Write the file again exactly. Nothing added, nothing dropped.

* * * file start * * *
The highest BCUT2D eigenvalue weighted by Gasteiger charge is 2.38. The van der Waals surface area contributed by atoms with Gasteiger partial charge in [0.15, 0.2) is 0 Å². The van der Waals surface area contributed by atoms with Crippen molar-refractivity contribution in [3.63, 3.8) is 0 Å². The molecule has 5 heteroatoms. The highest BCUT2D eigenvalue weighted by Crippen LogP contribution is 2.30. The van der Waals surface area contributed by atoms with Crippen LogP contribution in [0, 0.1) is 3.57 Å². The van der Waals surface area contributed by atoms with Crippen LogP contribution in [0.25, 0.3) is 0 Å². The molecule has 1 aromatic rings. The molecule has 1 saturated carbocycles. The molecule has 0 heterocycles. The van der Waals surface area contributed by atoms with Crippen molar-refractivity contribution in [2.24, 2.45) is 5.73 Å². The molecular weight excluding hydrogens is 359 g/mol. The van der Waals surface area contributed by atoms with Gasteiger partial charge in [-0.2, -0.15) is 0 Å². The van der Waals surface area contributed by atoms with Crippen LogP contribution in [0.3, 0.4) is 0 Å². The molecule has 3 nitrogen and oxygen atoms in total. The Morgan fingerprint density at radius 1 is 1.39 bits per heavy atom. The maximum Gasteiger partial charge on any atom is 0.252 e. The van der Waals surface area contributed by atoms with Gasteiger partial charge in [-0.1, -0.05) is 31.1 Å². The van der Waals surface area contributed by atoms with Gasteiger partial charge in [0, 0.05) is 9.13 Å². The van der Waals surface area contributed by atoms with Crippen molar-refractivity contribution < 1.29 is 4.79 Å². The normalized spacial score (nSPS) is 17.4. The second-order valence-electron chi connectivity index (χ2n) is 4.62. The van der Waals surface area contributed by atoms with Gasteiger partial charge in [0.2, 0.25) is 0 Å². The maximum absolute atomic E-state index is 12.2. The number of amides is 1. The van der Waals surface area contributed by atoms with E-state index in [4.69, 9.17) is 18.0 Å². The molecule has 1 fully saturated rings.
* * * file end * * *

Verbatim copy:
The highest BCUT2D eigenvalue weighted by Gasteiger charge is 2.38. The van der Waals surface area contributed by atoms with Gasteiger partial charge in [0.15, 0.2) is 0 Å². The van der Waals surface area contributed by atoms with Crippen molar-refractivity contribution in [3.63, 3.8) is 0 Å². The molecule has 5 heteroatoms. The highest BCUT2D eigenvalue weighted by Crippen LogP contribution is 2.30. The van der Waals surface area contributed by atoms with Crippen LogP contribution in [0, 0.1) is 3.57 Å². The van der Waals surface area contributed by atoms with Crippen LogP contribution in [0.25, 0.3) is 0 Å². The molecule has 1 aromatic rings. The molecule has 1 saturated carbocycles. The molecule has 0 heterocycles. The van der Waals surface area contributed by atoms with Crippen molar-refractivity contribution in [2.24, 2.45) is 5.73 Å². The molecular weight excluding hydrogens is 359 g/mol. The van der Waals surface area contributed by atoms with Gasteiger partial charge in [-0.2, -0.15) is 0 Å². The van der Waals surface area contributed by atoms with Crippen LogP contribution in [0.3, 0.4) is 0 Å². The molecule has 3 nitrogen and oxygen atoms in total. The Morgan fingerprint density at radius 1 is 1.39 bits per heavy atom. The maximum Gasteiger partial charge on any atom is 0.252 e. The van der Waals surface area contributed by atoms with Gasteiger partial charge in [-0.1, -0.05) is 31.1 Å². The van der Waals surface area contributed by atoms with Gasteiger partial charge in [0, 0.05) is 9.13 Å². The van der Waals surface area contributed by atoms with Crippen molar-refractivity contribution < 1.29 is 4.79 Å². The normalized spacial score (nSPS) is 17.4. The second-order valence-electron chi connectivity index (χ2n) is 4.62. The van der Waals surface area contributed by atoms with Gasteiger partial charge in [0.2, 0.25) is 0 Å². The maximum absolute atomic E-state index is 12.2. The number of amides is 1. The van der Waals surface area contributed by atoms with E-state index in [4.69, 9.17) is 18.0 Å². The molecule has 1 fully saturated rings.